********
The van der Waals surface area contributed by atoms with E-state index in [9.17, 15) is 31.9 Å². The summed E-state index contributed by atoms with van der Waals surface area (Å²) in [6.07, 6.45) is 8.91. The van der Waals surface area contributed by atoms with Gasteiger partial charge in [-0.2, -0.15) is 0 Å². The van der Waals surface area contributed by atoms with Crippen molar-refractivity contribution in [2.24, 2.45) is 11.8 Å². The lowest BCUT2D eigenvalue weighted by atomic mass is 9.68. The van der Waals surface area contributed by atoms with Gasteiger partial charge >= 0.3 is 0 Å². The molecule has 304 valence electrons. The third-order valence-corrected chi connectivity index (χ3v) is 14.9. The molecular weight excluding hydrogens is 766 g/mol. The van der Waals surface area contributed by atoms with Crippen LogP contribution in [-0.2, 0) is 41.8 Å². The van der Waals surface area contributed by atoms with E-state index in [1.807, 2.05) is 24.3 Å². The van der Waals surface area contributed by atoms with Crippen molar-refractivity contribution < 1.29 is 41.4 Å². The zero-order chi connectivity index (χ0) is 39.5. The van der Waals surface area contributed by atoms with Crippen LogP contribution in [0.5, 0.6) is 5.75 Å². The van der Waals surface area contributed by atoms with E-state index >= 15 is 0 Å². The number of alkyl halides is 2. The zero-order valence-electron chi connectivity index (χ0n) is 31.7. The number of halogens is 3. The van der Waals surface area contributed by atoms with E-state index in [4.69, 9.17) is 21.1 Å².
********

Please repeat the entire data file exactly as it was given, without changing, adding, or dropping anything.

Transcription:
The van der Waals surface area contributed by atoms with E-state index in [9.17, 15) is 31.9 Å². The summed E-state index contributed by atoms with van der Waals surface area (Å²) in [6.07, 6.45) is 8.91. The van der Waals surface area contributed by atoms with Gasteiger partial charge in [-0.2, -0.15) is 0 Å². The van der Waals surface area contributed by atoms with Crippen molar-refractivity contribution in [2.24, 2.45) is 11.8 Å². The lowest BCUT2D eigenvalue weighted by atomic mass is 9.68. The van der Waals surface area contributed by atoms with Gasteiger partial charge >= 0.3 is 0 Å². The molecule has 304 valence electrons. The third-order valence-corrected chi connectivity index (χ3v) is 14.9. The molecular weight excluding hydrogens is 766 g/mol. The van der Waals surface area contributed by atoms with Crippen LogP contribution in [-0.2, 0) is 41.8 Å². The van der Waals surface area contributed by atoms with E-state index in [1.807, 2.05) is 24.3 Å². The van der Waals surface area contributed by atoms with Crippen molar-refractivity contribution < 1.29 is 41.4 Å². The zero-order chi connectivity index (χ0) is 39.5. The van der Waals surface area contributed by atoms with Crippen LogP contribution in [0.5, 0.6) is 5.75 Å². The van der Waals surface area contributed by atoms with E-state index >= 15 is 0 Å². The number of alkyl halides is 2. The zero-order valence-electron chi connectivity index (χ0n) is 31.7. The number of halogens is 3. The van der Waals surface area contributed by atoms with E-state index in [4.69, 9.17) is 21.1 Å².